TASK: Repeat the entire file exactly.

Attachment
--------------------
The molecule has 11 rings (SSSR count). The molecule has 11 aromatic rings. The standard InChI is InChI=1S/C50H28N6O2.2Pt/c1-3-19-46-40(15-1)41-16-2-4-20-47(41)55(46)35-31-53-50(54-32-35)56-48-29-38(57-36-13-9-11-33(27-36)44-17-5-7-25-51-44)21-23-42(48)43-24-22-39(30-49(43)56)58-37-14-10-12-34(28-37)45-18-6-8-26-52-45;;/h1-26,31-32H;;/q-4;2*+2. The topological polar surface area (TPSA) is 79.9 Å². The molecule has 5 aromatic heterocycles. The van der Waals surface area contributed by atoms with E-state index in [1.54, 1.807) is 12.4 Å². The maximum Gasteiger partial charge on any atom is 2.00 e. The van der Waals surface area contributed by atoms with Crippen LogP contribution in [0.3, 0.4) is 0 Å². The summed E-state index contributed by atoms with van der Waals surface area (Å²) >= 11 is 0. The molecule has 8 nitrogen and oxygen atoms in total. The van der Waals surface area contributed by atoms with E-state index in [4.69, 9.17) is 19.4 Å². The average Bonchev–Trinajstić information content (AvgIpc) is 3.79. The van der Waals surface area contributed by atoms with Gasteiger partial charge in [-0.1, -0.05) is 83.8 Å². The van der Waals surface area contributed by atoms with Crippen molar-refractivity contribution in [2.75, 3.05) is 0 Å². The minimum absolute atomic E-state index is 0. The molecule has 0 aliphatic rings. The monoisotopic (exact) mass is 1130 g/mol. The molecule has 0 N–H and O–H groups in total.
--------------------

The molecule has 11 rings (SSSR count). The molecule has 11 aromatic rings. The standard InChI is InChI=1S/C50H28N6O2.2Pt/c1-3-19-46-40(15-1)41-16-2-4-20-47(41)55(46)35-31-53-50(54-32-35)56-48-29-38(57-36-13-9-11-33(27-36)44-17-5-7-25-51-44)21-23-42(48)43-24-22-39(30-49(43)56)58-37-14-10-12-34(28-37)45-18-6-8-26-52-45;;/h1-26,31-32H;;/q-4;2*+2. The topological polar surface area (TPSA) is 79.9 Å². The molecule has 5 aromatic heterocycles. The van der Waals surface area contributed by atoms with E-state index in [1.54, 1.807) is 12.4 Å². The maximum Gasteiger partial charge on any atom is 2.00 e. The van der Waals surface area contributed by atoms with Crippen LogP contribution in [0.3, 0.4) is 0 Å². The summed E-state index contributed by atoms with van der Waals surface area (Å²) >= 11 is 0. The molecule has 8 nitrogen and oxygen atoms in total. The van der Waals surface area contributed by atoms with E-state index in [4.69, 9.17) is 19.4 Å². The average Bonchev–Trinajstić information content (AvgIpc) is 3.79. The van der Waals surface area contributed by atoms with Gasteiger partial charge in [-0.1, -0.05) is 83.8 Å². The van der Waals surface area contributed by atoms with Crippen molar-refractivity contribution in [2.75, 3.05) is 0 Å². The minimum absolute atomic E-state index is 0. The molecule has 0 aliphatic rings. The monoisotopic (exact) mass is 1130 g/mol. The molecule has 0 N–H and O–H groups in total.